Not a great photo, since it doesn't show the strap in its true light, but a glossy black strap does dress this watch up quite a bit. So, I think I'll hit eBay for a 19mm black lizard-skin strap at some point. 

7- Oris Diver Sixty-Five, Model No. 733 7707 4035
Calibre SW200-1, 2016 model

I am already formulating ideas for a proper review of this watch, so I'll keep it short here. The Oris Diver Sixty-Five was released at the BaselWorld Watch Fair in 2015 and it was one of the surprise sleeper hits of the year. Borrowing heavily from its archive, Oris created a modern version of one of its distinctive designs of the mid-1960s, beefing the size up to 40mm from what I assume would have been 36mm back in the day. This 2015 release had a glossy black dial which contrasted nicely with the sci-fi font of the numerals. The hands were a sober picket-fence style, and they placed a date window at the six o'clock edge of the dial. 

Later in 2015, Oris brought out another version with what they called a "Deauville Blue" dial (pic on left courtesy of Topper Jewellers). 
 It is of a lighter shade of blue than I am used to seeing on dive watches, with a soft, light grey disc at its centre. 

 Half-way through 2016 saw the release of another dial colour variation. This was done with not much fanfare from Oris. As soon as I saw this watch in the flesh (or 'in the metal', as watch collectors say), I was hooked.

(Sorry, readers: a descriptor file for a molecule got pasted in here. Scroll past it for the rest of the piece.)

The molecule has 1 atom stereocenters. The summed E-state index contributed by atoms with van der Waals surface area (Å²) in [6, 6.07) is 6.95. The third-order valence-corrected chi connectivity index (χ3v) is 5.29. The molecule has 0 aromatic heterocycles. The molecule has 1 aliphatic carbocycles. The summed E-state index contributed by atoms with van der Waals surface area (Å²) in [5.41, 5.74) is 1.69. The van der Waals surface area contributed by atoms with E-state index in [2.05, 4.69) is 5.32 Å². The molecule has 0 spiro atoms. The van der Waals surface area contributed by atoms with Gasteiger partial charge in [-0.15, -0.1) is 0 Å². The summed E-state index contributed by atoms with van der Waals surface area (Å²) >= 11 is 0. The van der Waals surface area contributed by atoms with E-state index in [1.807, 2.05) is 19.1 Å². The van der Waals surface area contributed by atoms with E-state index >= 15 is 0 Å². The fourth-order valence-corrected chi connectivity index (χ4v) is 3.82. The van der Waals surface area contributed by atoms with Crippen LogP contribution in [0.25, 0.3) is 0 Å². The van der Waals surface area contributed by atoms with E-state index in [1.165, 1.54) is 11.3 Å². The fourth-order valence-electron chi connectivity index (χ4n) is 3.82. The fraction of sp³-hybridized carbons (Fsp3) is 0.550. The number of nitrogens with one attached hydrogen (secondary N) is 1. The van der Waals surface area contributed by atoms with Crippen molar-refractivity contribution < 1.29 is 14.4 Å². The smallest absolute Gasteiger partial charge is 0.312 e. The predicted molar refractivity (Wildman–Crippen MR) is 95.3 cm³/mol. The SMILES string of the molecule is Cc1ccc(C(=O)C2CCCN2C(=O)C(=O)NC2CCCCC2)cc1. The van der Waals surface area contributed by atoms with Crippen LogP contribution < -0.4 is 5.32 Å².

Glossy cyan blue outer edge, glossy black disc in the centre. Unlike any other dive watch I have. Forty millimetres in diameter (like my Submariner!), 100m of water-resistance, and a raised and curved sapphire crystal, which gives the watch even more of a vintage vibe. 
Truth be told, my tastes lean more towards vintage watches rather than modern. 
The bracelet design is borrowed/stolen from the riveted bracelet designs of 1950s Rolex models, and it perfectly suits this watch. I wore this Oris for seven straight weeks after I got it. Managed to prise it off my wrist on Christmas Day, to give some other watch a run. 
Oris is a tricky brand. Just when I think I've seen everything it has to offer, it surprises me with something like this watch.

And that's 2016's wristwatches. Others were worn to a lesser extent. My Seiko 7002 was my go-to watch whenever I picked up a screwdriver, paintbrush or mowed the lawns. 
The Longines Expeditions Polaires Francaises got a bit of wear too, once I swapped it over to a nicer strap. Again, this is a watch that would look great with lizard-skin. 
I sold off my Oris Miles Tonneau automatic to a very grateful buyer, so at least that will get some wear. I had originally intended to give it to my son when he's older, but he seems to prefer dive watches. Besides, there's no shortage of dress watches for him to choose from. 
This year will have more to do with maintenance of some pieces. My Seamaster 300m was purchased in 1999 and has never been serviced. That's well overdue.
Firstly, the Submariner. Once that one's done, I'll review what needs to be attended to next. Although, I can see that there may be one or two watches still to shift along, since they don't get worn much at all. 
I'm trying to distill the collection down a little wherever possible. 
Because, if they're not being worn, then they're just taking up space. 

Thanks for reading!